Buying the dip makes sense if you have a feeling the coin will survive the correction. BitConnect did not. And as it turns out, the project was a pyramid scheme, at least as reported by Fool.com.
Buying the dip can be done all at once, when a price gets too low to ignore or it can be accomplished in stages by allocating purchases over a given period of time, based on price performance.
This is known as dollar-cost averaging and requires you to have an idea of when the coin has hit the bottom, price-wise. It can be tricky to guess this which is why dollar-cost averaging may be a technique to study for a while before trying it.
If your favorite crypto investment has taken a major hit, and you aren’t inclined to panic and sell everything, what should you do?
Deciding whether to buy or sell an asset based on price alone isn’t as effective as studying the project or the coin to see if there are any plans to undertake a major project, change in approach, or develop a new roadmap.
Any new activity by a crypto project or coin that moves forward could be a sign that there’s life in that investment opportunity yet. That does not guarantee future success, it can be an encouraging sign.
Conversely, if your favorite asset takes a market correction and goes completely silent, chances are good you should be thinking about an exit strategy. Even if you never use it. Total silence or a lack of responsiveness from crypto projects may be among the indicators there is trouble brewing.
The project itself may be regrouping or reorganizing before it makes more public statements, which is something to remember in this process. In such cases you may learn there was a brief press release, social media statement, or similar announcement…but sometimes if you were in the wrong place at the right time, you miss the message.
It never hurts to reexamine a project in trouble later down the line to see if things have improved.
Experienced investors in both crypto and trad investing sometimes use tactics such as technical analysis of a coin or stock’s past performance to find an entry point when the stock begins moving lower.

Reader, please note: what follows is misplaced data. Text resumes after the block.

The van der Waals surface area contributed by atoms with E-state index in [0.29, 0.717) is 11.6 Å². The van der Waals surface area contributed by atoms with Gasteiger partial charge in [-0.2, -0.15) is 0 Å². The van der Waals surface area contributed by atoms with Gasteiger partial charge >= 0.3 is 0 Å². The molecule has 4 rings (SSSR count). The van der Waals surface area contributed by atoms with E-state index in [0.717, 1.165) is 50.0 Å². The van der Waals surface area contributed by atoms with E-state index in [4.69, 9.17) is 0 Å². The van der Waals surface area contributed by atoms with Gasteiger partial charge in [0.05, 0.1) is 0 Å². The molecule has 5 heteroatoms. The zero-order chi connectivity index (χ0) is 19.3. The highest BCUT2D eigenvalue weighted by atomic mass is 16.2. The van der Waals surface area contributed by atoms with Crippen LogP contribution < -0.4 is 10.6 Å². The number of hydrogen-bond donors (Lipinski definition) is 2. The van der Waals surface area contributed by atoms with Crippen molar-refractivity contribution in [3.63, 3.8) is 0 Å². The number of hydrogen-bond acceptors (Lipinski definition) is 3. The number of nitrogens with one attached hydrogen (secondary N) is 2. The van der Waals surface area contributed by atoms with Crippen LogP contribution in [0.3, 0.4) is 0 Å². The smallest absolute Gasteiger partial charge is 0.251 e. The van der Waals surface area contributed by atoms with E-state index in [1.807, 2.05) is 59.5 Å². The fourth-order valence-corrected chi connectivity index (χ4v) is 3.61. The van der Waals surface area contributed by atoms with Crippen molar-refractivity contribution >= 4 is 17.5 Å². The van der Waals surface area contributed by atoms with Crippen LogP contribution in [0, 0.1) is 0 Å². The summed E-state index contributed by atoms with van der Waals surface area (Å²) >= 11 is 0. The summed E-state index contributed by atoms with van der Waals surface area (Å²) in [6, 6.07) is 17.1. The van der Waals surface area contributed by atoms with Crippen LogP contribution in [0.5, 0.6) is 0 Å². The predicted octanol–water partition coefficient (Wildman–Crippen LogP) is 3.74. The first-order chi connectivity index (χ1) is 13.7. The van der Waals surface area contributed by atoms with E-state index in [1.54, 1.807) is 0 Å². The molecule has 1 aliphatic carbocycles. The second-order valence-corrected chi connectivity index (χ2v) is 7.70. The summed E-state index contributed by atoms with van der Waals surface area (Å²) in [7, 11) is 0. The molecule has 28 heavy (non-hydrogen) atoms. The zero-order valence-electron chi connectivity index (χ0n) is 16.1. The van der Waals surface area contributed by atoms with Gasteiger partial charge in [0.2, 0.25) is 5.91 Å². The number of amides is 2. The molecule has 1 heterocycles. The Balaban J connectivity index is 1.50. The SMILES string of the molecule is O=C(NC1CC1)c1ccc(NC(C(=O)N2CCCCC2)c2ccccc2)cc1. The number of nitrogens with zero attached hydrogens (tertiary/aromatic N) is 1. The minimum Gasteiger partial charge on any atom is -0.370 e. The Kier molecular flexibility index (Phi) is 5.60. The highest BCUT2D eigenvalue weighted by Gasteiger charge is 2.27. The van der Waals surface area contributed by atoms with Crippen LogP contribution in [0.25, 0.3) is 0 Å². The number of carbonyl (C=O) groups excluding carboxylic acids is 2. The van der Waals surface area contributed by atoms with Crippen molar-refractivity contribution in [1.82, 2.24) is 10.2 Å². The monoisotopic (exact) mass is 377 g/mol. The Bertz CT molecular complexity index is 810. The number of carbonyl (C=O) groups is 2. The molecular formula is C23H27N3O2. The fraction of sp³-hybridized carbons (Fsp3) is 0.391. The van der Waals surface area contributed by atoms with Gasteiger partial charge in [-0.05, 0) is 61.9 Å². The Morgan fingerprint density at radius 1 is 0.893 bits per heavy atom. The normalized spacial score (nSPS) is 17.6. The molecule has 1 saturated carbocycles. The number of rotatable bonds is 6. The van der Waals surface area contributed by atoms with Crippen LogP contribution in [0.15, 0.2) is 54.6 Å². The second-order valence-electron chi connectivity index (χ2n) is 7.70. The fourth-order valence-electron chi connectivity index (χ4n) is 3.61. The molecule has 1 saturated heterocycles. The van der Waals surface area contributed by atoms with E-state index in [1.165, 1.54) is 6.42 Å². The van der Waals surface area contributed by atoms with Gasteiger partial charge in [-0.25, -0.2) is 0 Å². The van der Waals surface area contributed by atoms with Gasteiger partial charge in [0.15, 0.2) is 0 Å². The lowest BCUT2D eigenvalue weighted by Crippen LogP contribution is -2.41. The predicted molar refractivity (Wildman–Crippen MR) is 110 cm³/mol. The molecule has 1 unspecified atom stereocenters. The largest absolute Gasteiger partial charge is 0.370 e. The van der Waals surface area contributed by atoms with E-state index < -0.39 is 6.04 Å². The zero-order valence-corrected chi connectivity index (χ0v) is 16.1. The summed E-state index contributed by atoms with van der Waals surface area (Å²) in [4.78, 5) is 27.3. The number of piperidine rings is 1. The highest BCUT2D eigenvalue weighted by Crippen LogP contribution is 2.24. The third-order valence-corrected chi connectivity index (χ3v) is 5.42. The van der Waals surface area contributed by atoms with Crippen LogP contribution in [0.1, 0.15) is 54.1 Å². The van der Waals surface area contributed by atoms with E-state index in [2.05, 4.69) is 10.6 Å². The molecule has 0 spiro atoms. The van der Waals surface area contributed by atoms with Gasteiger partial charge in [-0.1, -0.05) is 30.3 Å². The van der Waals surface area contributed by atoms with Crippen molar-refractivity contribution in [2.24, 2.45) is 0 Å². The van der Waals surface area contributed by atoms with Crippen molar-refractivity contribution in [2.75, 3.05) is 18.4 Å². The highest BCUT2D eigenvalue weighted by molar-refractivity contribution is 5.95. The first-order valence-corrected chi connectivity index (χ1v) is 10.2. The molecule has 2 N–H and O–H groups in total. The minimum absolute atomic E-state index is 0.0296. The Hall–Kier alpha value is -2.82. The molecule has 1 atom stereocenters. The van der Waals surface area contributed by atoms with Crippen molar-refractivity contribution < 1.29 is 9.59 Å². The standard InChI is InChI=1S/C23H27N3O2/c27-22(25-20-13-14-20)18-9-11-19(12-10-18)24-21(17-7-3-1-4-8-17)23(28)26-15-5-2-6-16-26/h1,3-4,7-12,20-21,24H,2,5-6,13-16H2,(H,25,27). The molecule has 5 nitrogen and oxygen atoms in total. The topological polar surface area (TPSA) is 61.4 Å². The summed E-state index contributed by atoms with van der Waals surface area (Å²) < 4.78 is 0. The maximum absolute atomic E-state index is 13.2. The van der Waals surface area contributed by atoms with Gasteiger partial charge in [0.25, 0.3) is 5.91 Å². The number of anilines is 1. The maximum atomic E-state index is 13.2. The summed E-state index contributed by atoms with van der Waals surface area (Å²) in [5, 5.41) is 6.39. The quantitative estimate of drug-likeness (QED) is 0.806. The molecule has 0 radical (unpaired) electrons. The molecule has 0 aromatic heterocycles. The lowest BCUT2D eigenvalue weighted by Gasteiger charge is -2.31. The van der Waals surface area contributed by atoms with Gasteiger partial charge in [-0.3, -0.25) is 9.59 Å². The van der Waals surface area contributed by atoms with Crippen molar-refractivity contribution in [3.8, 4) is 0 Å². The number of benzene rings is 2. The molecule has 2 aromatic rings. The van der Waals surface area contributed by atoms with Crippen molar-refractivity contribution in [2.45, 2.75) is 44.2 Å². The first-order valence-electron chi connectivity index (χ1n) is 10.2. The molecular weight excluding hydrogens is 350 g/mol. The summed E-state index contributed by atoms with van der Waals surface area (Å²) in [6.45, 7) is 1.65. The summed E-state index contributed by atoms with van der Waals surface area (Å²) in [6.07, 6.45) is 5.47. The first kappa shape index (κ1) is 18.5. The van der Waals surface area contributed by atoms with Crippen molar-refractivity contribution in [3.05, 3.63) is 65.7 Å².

How low has the stock or coin traditionally gone? What is the 52-week average performance of the coin? Does the coin even HAVE a 52-week average to review?
Crypto without long-tail data (compared to other crypto and not traditional stocks) may or may not be an elevated risk. If there is no way to review previous trends for the investment you’re watching, how can you make an informed choice using this strategy?
You can’t, really. The shorter a coin’s history is, the more unpredictable under this investment model it might be. If you can’t see what the investment was doing this time last week, last month, last quarter, or last year, you are at a serious disadvantage.
When should you buy a dip based on the analysis of an investment? You’ll want to know if it’s been oversold or overbought. You can calculate the strength of an investment based on these factors, but there are complicating factors you’ll need to get the hang of as you learn.
One of them is called Relative Strength Divergence, which is when the price of a coin falls, but the indicators for that investment seem to point in the opposite direction. Or vice versa.
This can be an indicator of the beginning of a price reversal and it takes care and attention to spot. If you know what to look for and understand how a Relative Strength Indicator (RSI) works, this can be a good tactic. But if you need to look up what RSI means, you aren’t ready to try this. Yet.
The moment the bear market hit, many were quick to declare the end of NFTs, virtual currency, the metaverse, and more. But the fact of the matter is this; bear markets are inevitable. Unlimited growth is never sustainable on an indefinite basis. When the market expands, it will eventually contract.
Those who know little about investing in real life or with crypto might not understand that concept fully. To some, the only thing that matters is the state of the crypto market RIGHT NOW, and that is a terrible way to invest.
To be a successful investor in any sector, you need to respect both the short-term and the long-haul implications of the market activity you’re buying into but also the overall state of the marketplace.
You may not be interested in speculating in Ethereum or Dogecoin, preferring to collect NFTs instead. But the entire system is interconnected in ways that matter beyond the daily transactions and the record of them on the blockchain. When one crypto sector suffers, the entire ecosystem is vulnerable. If one aspect of crypto was suddenly regulated by federal authorities, for example, it would have effects that could spread throughout the community.
Joe Wallace has covered real estate and financial topics, including crypto and NFTs since 1995. His work has appeared on Veteran.com, The Pentagon Channel, ABC and many print and online publications. Joe is a 13-year veteran of the United States Air Force and a former reporter for Air Force Television News.